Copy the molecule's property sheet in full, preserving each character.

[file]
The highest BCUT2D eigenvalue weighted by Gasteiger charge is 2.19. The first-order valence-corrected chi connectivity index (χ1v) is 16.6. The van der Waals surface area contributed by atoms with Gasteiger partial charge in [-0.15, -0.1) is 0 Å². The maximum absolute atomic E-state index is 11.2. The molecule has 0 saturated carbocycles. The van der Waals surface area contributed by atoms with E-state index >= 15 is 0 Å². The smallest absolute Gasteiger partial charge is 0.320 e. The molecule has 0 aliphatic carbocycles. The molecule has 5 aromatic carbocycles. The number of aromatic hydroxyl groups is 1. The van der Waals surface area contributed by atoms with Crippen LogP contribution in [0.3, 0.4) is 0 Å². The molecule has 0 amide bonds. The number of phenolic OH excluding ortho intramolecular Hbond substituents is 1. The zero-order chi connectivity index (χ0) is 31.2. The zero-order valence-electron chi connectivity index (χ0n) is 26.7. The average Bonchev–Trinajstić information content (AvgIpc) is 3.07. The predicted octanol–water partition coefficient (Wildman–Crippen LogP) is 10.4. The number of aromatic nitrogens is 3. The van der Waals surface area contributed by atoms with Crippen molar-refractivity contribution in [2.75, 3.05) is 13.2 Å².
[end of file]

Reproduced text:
The highest BCUT2D eigenvalue weighted by Gasteiger charge is 2.19. The first-order valence-corrected chi connectivity index (χ1v) is 16.6. The van der Waals surface area contributed by atoms with Gasteiger partial charge in [-0.15, -0.1) is 0 Å². The maximum absolute atomic E-state index is 11.2. The molecule has 0 saturated carbocycles. The van der Waals surface area contributed by atoms with E-state index >= 15 is 0 Å². The smallest absolute Gasteiger partial charge is 0.320 e. The molecule has 0 aliphatic carbocycles. The molecule has 5 aromatic carbocycles. The number of aromatic hydroxyl groups is 1. The van der Waals surface area contributed by atoms with Crippen LogP contribution in [0.3, 0.4) is 0 Å². The molecule has 0 amide bonds. The number of phenolic OH excluding ortho intramolecular Hbond substituents is 1. The zero-order chi connectivity index (χ0) is 31.2. The zero-order valence-electron chi connectivity index (χ0n) is 26.7. The average Bonchev–Trinajstić information content (AvgIpc) is 3.07. The predicted octanol–water partition coefficient (Wildman–Crippen LogP) is 10.4. The number of aromatic nitrogens is 3. The van der Waals surface area contributed by atoms with Crippen molar-refractivity contribution in [2.75, 3.05) is 13.2 Å².